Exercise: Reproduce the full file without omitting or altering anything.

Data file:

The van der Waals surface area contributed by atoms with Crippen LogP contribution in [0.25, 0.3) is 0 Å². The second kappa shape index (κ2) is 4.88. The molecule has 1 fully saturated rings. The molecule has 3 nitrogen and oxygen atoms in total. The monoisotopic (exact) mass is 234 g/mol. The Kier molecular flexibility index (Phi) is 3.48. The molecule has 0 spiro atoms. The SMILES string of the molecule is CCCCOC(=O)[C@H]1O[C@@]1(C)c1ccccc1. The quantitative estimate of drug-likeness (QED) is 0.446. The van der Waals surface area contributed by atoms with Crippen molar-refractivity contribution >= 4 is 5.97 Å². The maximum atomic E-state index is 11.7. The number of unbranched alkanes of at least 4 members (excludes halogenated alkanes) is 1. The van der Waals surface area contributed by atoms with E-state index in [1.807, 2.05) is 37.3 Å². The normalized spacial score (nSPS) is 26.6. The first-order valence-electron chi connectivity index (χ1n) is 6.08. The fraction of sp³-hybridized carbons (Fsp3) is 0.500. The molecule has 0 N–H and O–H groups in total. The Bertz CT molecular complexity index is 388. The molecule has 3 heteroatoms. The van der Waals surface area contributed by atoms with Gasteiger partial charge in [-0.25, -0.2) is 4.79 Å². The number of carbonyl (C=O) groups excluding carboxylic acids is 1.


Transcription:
The van der Waals surface area contributed by atoms with Crippen LogP contribution in [0.25, 0.3) is 0 Å². The second kappa shape index (κ2) is 4.88. The molecule has 1 fully saturated rings. The molecule has 3 nitrogen and oxygen atoms in total. The monoisotopic (exact) mass is 234 g/mol. The Kier molecular flexibility index (Phi) is 3.48. The molecule has 0 spiro atoms. The SMILES string of the molecule is CCCCOC(=O)[C@H]1O[C@@]1(C)c1ccccc1. The quantitative estimate of drug-likeness (QED) is 0.446. The van der Waals surface area contributed by atoms with Crippen molar-refractivity contribution >= 4 is 5.97 Å². The maximum atomic E-state index is 11.7. The number of unbranched alkanes of at least 4 members (excludes halogenated alkanes) is 1. The van der Waals surface area contributed by atoms with E-state index in [1.807, 2.05) is 37.3 Å². The normalized spacial score (nSPS) is 26.6. The first-order valence-electron chi connectivity index (χ1n) is 6.08. The fraction of sp³-hybridized carbons (Fsp3) is 0.500. The molecule has 0 N–H and O–H groups in total. The Bertz CT molecular complexity index is 388. The molecule has 3 heteroatoms. The van der Waals surface area contributed by atoms with Gasteiger partial charge in [-0.25, -0.2) is 4.79 Å². The number of carbonyl (C=O) groups excluding carboxylic acids is 1.